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    @bill to be very specific, it is time spent on Stack Overflow while not resolving any flags that is the issue. If you are not on the site at all, this does not apply. Obviously you can't resolve flags if you have no internet access, etc. – Jeff Atwood Aug 10 '11 at 21:56

I think it's entirely reasonable to expect a minimum amount of flags processed on a weekly or monthly basis - I'm opposed to a daily expectation, as my own personal day-to-day can change drastically permitting time on SO one day, and none the next.

I do wonder if there's potential for some misunderstanding regarding the involvement of a moderator as measured by flags. If I'm not mistaken, flags only measure a moderators reactive events, and not their proactive events. For instance, while working on a flag five minutes ago I noticed two other non-answers in the same question that needed to be dealt with, but weren't flagged. Thinking that I may not get credit for these items, I went ahead and flagged them first, then addressed them afterwards (perhaps that's what I should be doing, rather than dealing with them immediately?)

One other improvement that could be explored is sorting flags not only by the the flag-author, but sorting them also depending on which moderator is reviewing them. For instance, I'm a PHP/CSS/jQuery guy, not a C#/Java/Python guy. If I see flags claiming some esoteric-sounding Java answer is 'Not an answer,' I'm really not in any position to evaluate that answer (in some cases the answer will be obvious, but not in all). Perhaps some type of shifting of content around for moderators can be done according to the tags or categories we're most active in.

I may not have a solution, but I do see the problem (and see my part in the problem). Glad to see we can discuss this and work toward resolving the issue, and bettering the experience for others.

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    I would want the same (sort by tags) for the 10k user moderator tools. Of course, without letting flags without any moderator with specific field knowledge drop away. – Paŭlo Ebermann Aug 9 '11 at 15:30
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    I don't like a "minimum amount of flags processed on a weekly or monthly basis" as in most of the world people often go on holiday for 2 or 3 weeks. – Ian Ringrose Aug 9 '11 at 15:33
  • "short by tabs" using the same system as the home page would be good for the "surgested edit" lists as well. – Ian Ringrose Aug 9 '11 at 15:34
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    You shouldn't pre-flag your tertiary actions. Flags imply a degree of community consensus, which is absent if you are processing your own flags. – Robert Harvey Aug 9 '11 at 16:59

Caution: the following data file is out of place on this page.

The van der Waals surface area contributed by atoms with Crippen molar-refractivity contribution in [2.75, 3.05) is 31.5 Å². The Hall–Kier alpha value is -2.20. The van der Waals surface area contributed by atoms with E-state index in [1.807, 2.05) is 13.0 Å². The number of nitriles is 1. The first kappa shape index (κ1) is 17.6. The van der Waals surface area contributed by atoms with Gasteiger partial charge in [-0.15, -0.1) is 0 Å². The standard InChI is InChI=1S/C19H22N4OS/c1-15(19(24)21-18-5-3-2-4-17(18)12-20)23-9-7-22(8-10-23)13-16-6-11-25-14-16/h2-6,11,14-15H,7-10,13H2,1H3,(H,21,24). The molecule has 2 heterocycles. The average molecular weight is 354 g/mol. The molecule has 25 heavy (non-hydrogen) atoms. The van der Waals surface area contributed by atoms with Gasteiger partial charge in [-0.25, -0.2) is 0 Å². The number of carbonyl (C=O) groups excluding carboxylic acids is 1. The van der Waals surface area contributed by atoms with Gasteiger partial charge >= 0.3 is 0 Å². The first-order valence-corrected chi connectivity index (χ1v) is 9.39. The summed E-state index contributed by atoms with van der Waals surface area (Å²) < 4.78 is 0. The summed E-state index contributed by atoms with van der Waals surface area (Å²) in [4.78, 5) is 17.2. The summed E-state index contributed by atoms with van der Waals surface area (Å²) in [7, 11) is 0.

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    @Robert That was what I suspected as well; however, that exposes a fault in the system that moderators who are proactive may appear to be inactive to some degree. – Sampson Aug 9 '11 at 18:14

I'm going to take this opportunity to suggest something I have been mulling over, but have yet to drop in a question.

I feel I'm chumming the waters in the -1 tank and then jumping in, but here it goes...

What about giving moderators some rep for clearing flags?

Not a lot... Less than accepted edits for < 2000 rep users.... .1 per flag?

The reason I suggest this is that we (should be) spending time clearing flags rather than answering questions, so we lose out on the rep we could be getting during the time we can allot to SO.

There, I did it. Seems petty, but it might help motivate mods to clear out more flags.

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    mmmm... chum. – Jeff Atwood Aug 9 '11 at 10:29
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    After reading the first two sentences I was afraid the next line would mention bitcoin. In all seriousness I suppose that a bigger carrot at the end of the stick might help, but I'd (personally) like my rep to come from answers that I provide .. or (what little I have) kind of loses its significance, at least for me. – Tim Post Mod Aug 9 '11 at 10:50
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    @TimPost: Yeah, I completely understand. But, as an active moderator, we do have to split our time between handling flags and answering questions. It isn't exactly an equal tradeoff (assuming the answers we would normally be providing aren't worthless), but at least we do get some compensation for our work (other than the occasional nastygram or "why did my flag weight just go down?" questions here). – user1228 Aug 9 '11 at 11:06
  • I always thought the ability to click that "invalid" button was compensation enough for you. Has this changed? – Cody Gray Mod Aug 9 '11 at 12:13
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    @CodyGray: Oh, that gets me through some hard times, but without actually seeing the users driven before me and without actually being able to hear the lamentations of their women and children it just isn't that satisfying. – user1228 Aug 9 '11 at 12:17
  • @Tim Post: Let's not cast this bitcoin idea aside without giving it the consideration it deserves. ;) – Bill the Lizard Aug 9 '11 at 12:24